Mrs. Suzanne Statland, a foundation board member, told the Star on Nov. 11, 1976, the houses were classic examples of workingmen’s cottages that dotted Kansas City’s residential areas in the first two decades of the century.

The cottages on Wyandotte and Central in 1940.

“As far as foundation members can determine, nobody famous ever lived, and nothing particularly notable ever happened there. Mostly, Mrs. Statland said, they represent the kind of modest but solid homes that were once a staple of American building. However, the years have not been kind to modest homes such as these. Many have been leveled to make way for apartment complexes and commercial buildings, and those that remain frequently are in poor condition.”

A search of newspapers that year shows no record of the houses being preserved.

The photos below show the rest of the homes on the block as they looked in 1940.

Historic photos courtesy Kansas City Public Library/Missouri Valley Special Collections.


One response to “Armour Boulevard Apartments, Workingmen’s Cottages, Now Gone”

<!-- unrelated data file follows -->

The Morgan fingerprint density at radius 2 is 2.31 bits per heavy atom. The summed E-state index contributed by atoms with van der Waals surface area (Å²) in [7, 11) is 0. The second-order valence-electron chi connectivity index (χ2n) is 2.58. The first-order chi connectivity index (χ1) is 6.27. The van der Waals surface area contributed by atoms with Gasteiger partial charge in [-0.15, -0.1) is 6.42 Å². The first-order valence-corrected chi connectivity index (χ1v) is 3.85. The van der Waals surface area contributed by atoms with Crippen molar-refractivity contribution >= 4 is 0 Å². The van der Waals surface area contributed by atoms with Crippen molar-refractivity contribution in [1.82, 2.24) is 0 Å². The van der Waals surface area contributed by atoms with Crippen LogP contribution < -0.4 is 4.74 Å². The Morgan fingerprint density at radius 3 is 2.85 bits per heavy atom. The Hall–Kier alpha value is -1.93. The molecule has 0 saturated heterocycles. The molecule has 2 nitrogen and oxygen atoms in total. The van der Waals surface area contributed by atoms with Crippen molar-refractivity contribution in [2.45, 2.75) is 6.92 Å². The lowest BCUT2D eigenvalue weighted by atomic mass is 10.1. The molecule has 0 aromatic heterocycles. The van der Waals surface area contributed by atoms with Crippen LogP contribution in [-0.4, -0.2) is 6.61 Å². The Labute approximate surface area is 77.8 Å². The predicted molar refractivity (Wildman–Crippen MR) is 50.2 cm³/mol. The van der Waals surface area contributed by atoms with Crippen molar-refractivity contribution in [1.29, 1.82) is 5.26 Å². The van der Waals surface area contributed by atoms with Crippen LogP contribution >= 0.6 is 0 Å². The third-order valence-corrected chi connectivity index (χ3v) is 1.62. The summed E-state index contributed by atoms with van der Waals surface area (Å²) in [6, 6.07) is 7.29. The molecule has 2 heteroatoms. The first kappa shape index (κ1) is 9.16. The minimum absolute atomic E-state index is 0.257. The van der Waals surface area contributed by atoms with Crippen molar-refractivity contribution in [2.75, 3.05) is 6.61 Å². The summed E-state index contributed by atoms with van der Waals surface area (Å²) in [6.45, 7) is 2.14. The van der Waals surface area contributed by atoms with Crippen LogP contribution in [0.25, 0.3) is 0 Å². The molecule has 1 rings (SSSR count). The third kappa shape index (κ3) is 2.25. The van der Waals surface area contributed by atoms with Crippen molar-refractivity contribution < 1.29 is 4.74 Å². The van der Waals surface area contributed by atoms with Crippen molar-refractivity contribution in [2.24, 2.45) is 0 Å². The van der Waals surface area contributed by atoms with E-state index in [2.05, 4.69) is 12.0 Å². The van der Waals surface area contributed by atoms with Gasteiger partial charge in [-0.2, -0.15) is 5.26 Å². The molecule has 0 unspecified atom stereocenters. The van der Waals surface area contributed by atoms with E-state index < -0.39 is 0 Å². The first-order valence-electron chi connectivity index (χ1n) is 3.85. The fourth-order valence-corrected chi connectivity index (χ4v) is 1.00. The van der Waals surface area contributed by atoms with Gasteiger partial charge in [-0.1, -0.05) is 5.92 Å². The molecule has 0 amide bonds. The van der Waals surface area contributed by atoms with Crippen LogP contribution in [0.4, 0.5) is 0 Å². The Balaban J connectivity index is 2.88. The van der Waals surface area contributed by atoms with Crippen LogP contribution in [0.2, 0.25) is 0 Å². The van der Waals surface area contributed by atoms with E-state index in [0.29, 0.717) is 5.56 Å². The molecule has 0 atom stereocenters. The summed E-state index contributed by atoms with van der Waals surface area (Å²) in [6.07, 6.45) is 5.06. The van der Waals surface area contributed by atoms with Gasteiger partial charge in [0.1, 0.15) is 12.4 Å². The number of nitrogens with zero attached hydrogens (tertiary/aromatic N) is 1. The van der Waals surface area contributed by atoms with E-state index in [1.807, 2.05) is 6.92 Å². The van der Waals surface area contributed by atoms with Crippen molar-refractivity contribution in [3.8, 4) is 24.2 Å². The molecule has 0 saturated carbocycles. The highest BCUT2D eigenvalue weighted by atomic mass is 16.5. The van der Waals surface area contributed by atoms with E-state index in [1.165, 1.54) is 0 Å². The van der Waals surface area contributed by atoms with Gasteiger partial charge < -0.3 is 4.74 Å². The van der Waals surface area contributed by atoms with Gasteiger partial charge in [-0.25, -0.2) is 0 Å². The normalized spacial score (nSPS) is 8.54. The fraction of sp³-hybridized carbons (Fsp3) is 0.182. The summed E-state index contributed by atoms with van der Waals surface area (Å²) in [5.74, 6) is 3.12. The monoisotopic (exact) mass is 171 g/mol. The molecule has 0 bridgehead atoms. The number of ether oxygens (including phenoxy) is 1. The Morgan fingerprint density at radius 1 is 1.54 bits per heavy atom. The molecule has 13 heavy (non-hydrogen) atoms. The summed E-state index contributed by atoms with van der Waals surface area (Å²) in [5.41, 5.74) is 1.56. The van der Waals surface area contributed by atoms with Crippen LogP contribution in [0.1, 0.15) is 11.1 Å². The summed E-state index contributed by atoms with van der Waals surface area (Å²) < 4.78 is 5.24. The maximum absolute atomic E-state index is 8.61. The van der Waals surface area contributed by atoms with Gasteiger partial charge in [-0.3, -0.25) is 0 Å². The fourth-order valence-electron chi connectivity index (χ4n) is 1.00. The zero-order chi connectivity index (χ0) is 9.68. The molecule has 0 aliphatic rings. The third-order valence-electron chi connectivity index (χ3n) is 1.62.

1. It is so sad to see these wonderful colonnaded apartments gone, another example of bowing to developers short term thinking at the expense of the community and it’s long term future. This block is the where I call home; the 3500 block. The irony is the colonnaded buildings that yet exist along this street, one of which is mine, were designed to profile and frame our those grander edifices along Armour. Only two of the original beautiful homes still exist and are across the street from mine. Three others were torn down by the Red Cross, who had the misguided intent at one time to build a public pool in the assembled lots from Wyandotte to Central. Thank god that was stopped. That would have brought nothing but mayhem into this community. However, instead of that, one lot was then repurposed and now get to look at a lovely corrugated metal butler barn where one of the homes stood, which my neighbors and I refer to as the New Nelson, after the Nelson Adkins own lovely modern extension (sarchasm). The parking lot we stare out at now which sits exactly over the basements of the original Armour Colonnades diverts water directly east onto our street which now floods regularly, as it lacks proper drainage and has no asphalt breaks for trees or drainage absorption. Since the east side of the Wyandotte has now been restored beautifully, we can now only hope that someday we may get a conservation district overlayed within our own historic district so that this type of infill can never happen again. My home would be worth so much more had the rest of the original structures with their harmonizing aesthetic remained. If we get architecture that is transitional in style that uses materials, proportion and structure colors that are compatible with our current original buildings, such as what has been done in Union Hill, we will be made whole again. If we get buildings such as the building MAC properties is building just north of the Burger King at the intersection of Main and Armour, then my properties beauty, as well as it’s dollar value, will be diminished. If the 1960’s urban renewal architecture infill didn’t teach us then, I am afraid we will never learn.